The Bharatiya Janata Party (BJP) has a good chance of winning the forthcoming general election in India. Amrit Wilson reports on discussions about what life has been like for women in the states where the BJP has been in power, and what may lie ahead

Contesting patriarchy-as-governance: lessons from youth-led activism

Youth-led mobilisation has mocked and exposed patriarchal power by unmasking its politics of social control. Are we on the threshold of a new politics of gender creating cross-gender alliances around struggles against autocracy?

US: why Women's History Month?

Every generation of little girls and women needs to learn its past so that it can imagine a future in which gender equality is the norm and not the exception. As part of openDemocracy's International Women's Day series, Ruth Rosen argues that it is still necessary to have a token month every year devoted to women's lives

CSW weather vane: fault lines and prospects for women's human rights

As battles over women’s human rights rage on around the world, governments have gathered in New York this week to set some definitive agreements at the UN’s annual Commission on the Status of Women

Gender violence in the media: elusive reality

The death of Reeva Steenkamp has highlighted the problematic way in which the media treat the issue of domestic violence.  We need a better way to transmit and therefore tackle the reality – how violence is built into our lives and how space is gendered, says Heather McRobie.

No sex, some lies and a video: Pakistan's Taliban impasse

It was not an act of violence against women but a macabre video that led to the abortion of this round of peace talks with the Taliban in Pakistan

African cyberfeminism in the 21st century

How are African feminist activists navigating the potential and the power dynamics of communication in the digital age? Jennifer Radloff surveys the field in her introduction to Feminist Africa’s latest edition, “e-spaces : e-politics”.

Plotting for a woman-shaped peace: Syrian and Bosnian women confer

Bosnian women live with the malign consequences of a peace agreement engineered by internationals between male war leaders. Syrian peace negotiations are heading the same way. Recently Syrian women met with Bosnian counterparts to strategize for a peace that delivers on the interests of women and civil society.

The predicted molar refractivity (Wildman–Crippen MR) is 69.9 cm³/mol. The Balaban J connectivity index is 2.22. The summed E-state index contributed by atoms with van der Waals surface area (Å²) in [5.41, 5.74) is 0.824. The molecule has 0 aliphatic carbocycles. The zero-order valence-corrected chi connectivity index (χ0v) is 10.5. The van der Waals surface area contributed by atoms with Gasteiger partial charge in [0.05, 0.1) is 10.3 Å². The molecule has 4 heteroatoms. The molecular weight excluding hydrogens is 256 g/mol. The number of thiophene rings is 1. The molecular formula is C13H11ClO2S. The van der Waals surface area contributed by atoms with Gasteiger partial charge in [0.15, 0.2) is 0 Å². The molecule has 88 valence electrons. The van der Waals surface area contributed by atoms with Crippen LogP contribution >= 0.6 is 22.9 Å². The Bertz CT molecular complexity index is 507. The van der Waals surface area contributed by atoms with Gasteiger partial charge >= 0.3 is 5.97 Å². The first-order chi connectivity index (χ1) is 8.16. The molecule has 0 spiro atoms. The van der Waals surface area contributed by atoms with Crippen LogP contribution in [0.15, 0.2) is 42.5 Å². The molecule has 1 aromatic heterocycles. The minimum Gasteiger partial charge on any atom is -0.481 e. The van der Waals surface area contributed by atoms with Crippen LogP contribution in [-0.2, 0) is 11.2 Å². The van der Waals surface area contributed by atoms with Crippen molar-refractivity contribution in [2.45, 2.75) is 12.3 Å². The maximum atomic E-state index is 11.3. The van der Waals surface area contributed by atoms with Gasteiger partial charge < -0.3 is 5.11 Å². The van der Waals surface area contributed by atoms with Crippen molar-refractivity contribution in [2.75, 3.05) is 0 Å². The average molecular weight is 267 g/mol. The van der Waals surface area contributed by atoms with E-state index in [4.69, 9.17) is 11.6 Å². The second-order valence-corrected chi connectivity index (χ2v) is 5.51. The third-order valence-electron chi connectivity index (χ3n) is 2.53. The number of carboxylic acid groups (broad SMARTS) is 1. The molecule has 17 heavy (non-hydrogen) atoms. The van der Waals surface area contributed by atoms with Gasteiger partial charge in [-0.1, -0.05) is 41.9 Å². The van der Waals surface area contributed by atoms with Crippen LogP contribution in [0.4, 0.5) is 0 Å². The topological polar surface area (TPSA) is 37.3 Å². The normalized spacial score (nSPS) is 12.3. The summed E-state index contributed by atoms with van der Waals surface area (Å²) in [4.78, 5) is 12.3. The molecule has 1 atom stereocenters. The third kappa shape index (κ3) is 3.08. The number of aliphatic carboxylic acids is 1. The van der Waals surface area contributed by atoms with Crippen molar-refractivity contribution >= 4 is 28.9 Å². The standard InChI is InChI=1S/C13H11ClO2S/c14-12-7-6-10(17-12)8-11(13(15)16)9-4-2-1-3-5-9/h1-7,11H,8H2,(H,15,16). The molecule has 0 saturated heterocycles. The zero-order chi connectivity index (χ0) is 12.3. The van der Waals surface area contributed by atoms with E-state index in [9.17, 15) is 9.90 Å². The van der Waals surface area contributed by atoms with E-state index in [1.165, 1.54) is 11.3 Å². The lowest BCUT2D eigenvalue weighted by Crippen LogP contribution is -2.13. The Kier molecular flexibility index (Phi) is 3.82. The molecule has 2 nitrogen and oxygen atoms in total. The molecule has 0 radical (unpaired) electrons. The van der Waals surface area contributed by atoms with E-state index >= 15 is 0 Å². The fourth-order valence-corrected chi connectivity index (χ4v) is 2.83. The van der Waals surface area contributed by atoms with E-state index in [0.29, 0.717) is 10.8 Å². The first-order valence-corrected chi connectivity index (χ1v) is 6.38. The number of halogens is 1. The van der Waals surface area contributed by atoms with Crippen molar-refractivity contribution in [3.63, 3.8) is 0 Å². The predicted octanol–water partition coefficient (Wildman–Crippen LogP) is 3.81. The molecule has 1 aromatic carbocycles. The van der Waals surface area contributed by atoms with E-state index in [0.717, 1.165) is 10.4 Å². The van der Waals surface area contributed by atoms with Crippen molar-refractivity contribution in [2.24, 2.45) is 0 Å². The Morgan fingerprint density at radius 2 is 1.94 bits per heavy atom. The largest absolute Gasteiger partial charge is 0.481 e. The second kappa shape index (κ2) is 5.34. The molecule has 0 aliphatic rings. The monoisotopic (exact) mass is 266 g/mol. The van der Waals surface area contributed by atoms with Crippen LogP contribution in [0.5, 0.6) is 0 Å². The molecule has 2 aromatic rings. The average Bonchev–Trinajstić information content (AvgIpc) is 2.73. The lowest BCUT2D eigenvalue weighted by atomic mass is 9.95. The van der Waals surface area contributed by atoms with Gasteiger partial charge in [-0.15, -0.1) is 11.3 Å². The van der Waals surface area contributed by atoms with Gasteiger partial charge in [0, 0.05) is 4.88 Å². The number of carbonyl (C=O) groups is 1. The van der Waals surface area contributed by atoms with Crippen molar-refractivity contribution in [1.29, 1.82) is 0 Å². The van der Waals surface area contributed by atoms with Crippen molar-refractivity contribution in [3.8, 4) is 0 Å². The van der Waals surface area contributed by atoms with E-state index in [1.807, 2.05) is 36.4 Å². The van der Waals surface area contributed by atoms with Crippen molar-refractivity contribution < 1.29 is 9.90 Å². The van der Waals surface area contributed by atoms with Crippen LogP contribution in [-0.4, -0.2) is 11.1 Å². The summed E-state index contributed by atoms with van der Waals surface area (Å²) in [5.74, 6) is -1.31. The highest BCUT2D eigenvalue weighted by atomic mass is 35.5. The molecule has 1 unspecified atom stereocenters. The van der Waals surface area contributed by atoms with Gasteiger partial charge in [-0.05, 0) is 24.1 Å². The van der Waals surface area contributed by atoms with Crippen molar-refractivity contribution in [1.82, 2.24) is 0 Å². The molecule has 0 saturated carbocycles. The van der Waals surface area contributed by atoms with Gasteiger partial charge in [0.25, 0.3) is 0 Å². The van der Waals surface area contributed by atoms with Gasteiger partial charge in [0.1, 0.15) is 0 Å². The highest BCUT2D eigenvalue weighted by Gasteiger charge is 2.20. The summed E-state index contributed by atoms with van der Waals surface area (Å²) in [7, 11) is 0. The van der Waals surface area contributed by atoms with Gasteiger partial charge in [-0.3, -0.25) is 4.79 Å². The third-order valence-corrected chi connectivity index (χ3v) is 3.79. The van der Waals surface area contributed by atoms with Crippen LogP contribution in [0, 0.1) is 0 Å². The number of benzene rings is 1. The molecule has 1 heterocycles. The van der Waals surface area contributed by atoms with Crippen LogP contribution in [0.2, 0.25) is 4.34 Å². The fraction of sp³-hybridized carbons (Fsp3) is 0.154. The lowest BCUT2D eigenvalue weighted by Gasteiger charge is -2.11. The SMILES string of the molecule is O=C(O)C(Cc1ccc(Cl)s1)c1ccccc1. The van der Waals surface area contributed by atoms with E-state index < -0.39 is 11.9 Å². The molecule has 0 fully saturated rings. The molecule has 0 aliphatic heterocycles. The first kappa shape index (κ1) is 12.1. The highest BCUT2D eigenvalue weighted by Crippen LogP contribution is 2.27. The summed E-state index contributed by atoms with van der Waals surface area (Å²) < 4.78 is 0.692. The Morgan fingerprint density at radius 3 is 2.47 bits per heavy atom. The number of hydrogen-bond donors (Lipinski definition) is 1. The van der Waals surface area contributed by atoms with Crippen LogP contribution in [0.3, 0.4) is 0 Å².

Refugee women in the UK: fighting back from behind bars

The experience of female asylum seekers is distinct to their gender, particularly when survivors of rape and torture, perpetrated by male state officials, are imprisoned and guarded by men here in the UK. Rebecca Omonira-Oyekanmi reports on the campaign to set them free.

Trojan Women in the twenty first century: women in war from Euripides to Syria

Last December, a small group of volunteers organised a production of ‘Trojan Women’ with female Syrian refugees now living in Jordan.  Heather McRobie speaks to two of the organisers about how art speaks to those who have survived conflict, and the significance of ‘Trojan Women’ in a modern context of women’s experiences of war.

The anti-women gag law in Afghanistan: the pitfalls of hasty conclusions

Does the new criminal procedure code in Afghanistan really signal the definitive demise of all efforts to curb violence against women? An accurate reading of the law, and a more nuanced understanding of post-NATO developments and their impact on women’s rights tells a different story.

The war against contraception: “Women need to be liberated from their libidos."

The new Affordable Care Act (Obamacare) requires all health plans to pay for contraception. Some religious organizations and corporations are so angry that they have taken their case to the US Supreme Court.

Embracing shame: turning honour on its head

The challenge that embracing shame poses to the longstanding perversion of honour, is the struggle for women’s human rights -  the realisation of which will result in the entire community’s advancement and healing.